>>>> published in
>>>> English in 2006 (I discovered the 2006 translation while writing my
>> 2012
>>>> publication).
>>>>        For a review of all of this, and the past 25 years of research
>> on
>>>> these topics,
>>>> read my 2012 publication "Vygotsky's Theory of Creative Imagination:
>>>> Figurative thinking Allied with Literal Thinking" (authors: Larry and
>>>> Francine Smolucha) published in Contemporary
>>>> Readings on Research in Creativity in Early Childhood (O. Saracho
>> editor)
>>>> Information Age Publishing 2012 pp. 63 - 85.
>>>>        I applaud those interested in pursuing these ideas in new
>>>> directions, and an important
>>>> part of that effort requires a understanding of where these ideas came
>>>> from so you are not
>>>> just reinventing the wheel.
>>>> 
>>>> 
>>>> 
>>>> 
>>>> 
>>>> 
>>>> 
>>>> 
>>>>> From: mcole@ucsd.edu
>>>>> Date: Mon, 15 Dec 2014 19:42:05 -0800
>>>>> To: xmca-l@mailman.ucsd.edu
>>>>> Subject: [Xmca-l] Re: Imagination
>>>>> 
>>>>> Makes perfect sense to me concerning Ribot, David. Where does LSV
>> write
>>>>> about Ribot on imagination? I lost the forest for the trees and am
>> lost
>>>>> back in memory land!
>>>>> 
>>>>> And who do we turn to for the evidence that animals other than humans
>>>>> engage in volitional attention? I was under the impression that it is
>>>>> through subordinating oneself to a external/cultural mediator one
>> learned
>>>>> to control oneself from the outside.
>>>>> 
>>>>> These seem like important issues to be straight about, even if one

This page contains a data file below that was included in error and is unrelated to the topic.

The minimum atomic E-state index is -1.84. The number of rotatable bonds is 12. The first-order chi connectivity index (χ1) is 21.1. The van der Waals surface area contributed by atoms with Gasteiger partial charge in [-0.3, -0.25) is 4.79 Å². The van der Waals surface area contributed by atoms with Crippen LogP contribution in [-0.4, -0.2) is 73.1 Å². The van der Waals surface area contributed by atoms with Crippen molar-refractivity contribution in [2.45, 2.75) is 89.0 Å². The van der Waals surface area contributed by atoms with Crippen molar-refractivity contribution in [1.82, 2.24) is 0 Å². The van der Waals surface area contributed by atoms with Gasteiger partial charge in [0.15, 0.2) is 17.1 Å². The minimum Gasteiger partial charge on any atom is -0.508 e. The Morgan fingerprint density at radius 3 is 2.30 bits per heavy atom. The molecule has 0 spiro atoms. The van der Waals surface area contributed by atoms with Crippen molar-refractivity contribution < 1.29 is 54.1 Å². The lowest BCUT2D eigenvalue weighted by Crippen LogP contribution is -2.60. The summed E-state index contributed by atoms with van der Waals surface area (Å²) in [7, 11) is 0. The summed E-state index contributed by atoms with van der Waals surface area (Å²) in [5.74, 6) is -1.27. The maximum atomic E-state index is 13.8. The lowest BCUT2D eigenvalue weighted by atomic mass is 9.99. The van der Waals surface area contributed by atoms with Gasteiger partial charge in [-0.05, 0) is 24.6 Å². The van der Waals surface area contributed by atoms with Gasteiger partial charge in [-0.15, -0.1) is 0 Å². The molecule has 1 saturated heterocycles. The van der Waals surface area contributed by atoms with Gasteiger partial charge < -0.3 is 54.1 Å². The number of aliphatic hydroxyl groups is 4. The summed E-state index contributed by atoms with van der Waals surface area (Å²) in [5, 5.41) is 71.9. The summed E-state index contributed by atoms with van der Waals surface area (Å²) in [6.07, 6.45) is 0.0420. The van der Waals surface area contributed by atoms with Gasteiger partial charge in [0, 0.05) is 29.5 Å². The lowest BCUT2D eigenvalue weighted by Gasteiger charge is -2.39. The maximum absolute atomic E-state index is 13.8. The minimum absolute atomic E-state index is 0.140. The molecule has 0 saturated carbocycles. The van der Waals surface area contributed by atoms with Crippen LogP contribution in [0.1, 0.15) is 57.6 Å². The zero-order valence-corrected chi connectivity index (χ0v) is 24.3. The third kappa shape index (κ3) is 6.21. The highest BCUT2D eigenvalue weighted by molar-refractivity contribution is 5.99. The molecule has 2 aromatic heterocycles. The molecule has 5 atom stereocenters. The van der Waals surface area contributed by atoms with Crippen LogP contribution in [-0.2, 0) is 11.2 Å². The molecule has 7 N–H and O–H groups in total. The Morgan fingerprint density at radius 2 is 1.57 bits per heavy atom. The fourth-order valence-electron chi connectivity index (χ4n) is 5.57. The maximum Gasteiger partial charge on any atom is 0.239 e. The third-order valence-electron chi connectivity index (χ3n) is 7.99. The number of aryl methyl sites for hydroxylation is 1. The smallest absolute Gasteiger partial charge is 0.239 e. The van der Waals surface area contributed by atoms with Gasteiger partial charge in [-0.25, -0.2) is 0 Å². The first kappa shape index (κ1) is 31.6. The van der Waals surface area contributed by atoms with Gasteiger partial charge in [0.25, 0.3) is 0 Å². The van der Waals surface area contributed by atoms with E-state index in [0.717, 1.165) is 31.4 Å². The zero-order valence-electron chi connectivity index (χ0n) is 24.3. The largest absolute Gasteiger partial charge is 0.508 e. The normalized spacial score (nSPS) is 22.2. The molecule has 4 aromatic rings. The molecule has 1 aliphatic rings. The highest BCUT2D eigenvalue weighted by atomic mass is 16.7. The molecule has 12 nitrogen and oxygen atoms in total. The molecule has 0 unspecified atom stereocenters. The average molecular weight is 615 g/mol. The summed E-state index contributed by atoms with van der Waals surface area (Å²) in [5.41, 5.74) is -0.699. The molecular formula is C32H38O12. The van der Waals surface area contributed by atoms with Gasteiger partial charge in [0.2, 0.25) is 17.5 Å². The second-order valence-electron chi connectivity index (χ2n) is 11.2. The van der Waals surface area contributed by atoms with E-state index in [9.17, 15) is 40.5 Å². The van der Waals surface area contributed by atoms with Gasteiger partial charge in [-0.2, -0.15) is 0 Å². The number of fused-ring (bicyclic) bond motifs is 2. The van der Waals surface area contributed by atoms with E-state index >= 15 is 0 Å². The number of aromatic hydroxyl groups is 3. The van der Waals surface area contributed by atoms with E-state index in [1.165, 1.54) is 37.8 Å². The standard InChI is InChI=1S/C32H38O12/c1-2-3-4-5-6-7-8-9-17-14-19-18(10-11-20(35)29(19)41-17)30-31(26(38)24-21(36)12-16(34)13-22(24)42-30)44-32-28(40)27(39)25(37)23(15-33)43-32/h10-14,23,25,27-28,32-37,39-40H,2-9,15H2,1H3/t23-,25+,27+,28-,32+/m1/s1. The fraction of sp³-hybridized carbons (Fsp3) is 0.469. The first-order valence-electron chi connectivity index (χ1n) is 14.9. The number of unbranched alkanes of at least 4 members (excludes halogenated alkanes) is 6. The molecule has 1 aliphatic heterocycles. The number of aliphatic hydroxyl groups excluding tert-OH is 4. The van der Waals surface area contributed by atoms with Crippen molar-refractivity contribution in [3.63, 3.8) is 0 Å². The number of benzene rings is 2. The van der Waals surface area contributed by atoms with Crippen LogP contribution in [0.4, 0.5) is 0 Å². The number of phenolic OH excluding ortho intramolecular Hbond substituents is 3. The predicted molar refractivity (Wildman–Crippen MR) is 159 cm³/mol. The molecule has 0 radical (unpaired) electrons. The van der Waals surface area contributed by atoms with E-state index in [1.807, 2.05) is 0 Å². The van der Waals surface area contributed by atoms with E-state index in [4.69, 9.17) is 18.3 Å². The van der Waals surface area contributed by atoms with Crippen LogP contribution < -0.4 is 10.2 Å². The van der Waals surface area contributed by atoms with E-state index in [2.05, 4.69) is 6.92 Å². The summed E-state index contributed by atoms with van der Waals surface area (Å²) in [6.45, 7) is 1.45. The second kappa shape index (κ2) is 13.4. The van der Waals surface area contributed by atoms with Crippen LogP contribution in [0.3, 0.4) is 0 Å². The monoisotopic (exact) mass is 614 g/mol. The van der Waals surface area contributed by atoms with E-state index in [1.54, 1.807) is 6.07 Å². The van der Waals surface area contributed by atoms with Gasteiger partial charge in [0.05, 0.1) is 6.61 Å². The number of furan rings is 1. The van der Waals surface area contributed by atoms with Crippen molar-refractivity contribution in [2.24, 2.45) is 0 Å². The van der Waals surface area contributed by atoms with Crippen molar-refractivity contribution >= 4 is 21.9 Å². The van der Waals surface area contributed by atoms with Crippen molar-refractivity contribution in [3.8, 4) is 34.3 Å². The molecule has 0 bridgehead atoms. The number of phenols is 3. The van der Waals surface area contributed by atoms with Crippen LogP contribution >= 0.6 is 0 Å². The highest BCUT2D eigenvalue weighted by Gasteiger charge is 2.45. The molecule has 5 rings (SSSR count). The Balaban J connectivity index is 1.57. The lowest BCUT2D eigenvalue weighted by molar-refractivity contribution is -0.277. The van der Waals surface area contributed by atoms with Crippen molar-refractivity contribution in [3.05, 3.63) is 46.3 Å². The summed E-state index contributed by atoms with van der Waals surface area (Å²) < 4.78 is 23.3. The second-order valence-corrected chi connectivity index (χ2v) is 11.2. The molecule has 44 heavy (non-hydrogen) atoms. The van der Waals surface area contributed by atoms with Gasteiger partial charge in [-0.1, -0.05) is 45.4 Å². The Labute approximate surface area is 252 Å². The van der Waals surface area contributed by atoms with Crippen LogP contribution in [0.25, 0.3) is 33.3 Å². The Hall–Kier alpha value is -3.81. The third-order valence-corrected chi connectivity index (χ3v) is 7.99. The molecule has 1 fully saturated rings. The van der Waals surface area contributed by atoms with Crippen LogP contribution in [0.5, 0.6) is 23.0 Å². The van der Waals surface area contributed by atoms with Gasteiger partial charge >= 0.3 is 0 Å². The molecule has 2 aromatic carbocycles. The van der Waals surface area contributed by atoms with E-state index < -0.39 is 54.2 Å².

>>>>> disagrees about their implications/interpretation (if that is
>> possible!)
>>>>> mike
>>>>> 
>>>>> 
>>>>> On Mon, Dec 15, 2014 at 4:19 PM, David Kellogg <dkellogg60@gmail.com
>>> 
>>>> wrote:
>>>>>> 
>>>>>> On the one hand, Ribot is really responsible for the division
>> between
>>>>>> higher and lower psychological functions. On the other, because
>> Ribot
>>>> is an
>>>>>> associationist, he sees imagination as a rather distal form of
>>>> attention.
>>>>>> And, as Mike says, he does associate it with the transition from
>>>> forest to
>>>>>> farm, so in that sense he is responsible for the division between
>> the
>>>> two
>>>>>> great periods of semio-history: the literal and commonsensical
>> world
>>>> of the
>>>>>> forest where attention has to be harnessed to fairly prosaic uses
>> in
>>>> life
>>>>>> and death struggles for existence, and the much more "imaginative"
>>>> (that
>>>>>> is, image based) forms of attention we find in the world of the
>>>> farm,where
>>>>>> written accounts (e.g. calendars) are kept, where long winter
>> months
>>>> are
>>>>>> wiled away with fables, and we are much more likely to encounter
>>>> talking
>>>>>> animals (but much more rarely talking plants!). Here attention has
>> to
>>>> be
>>>>>> more voluntary.
>>>>>> 
>>>>>> Vygotsky rejects all this, of course. I think he has a very clear
>>>>>> understanding of the kind of Rousseauvian romanticism that
>> underpins
>>>> Ribot
>>>>>> here, but above all he rejects associationism. Vygotsky points out
>> the
>>>>>> LOGICAL flaw in Ribot's argument: if these productive practices
>>>> really are
>>>>>> the true source of volitional attention and thus of imagination,
>> there
>>>>>> isn't any reason to see a qualitative difference between human and
>>>> animal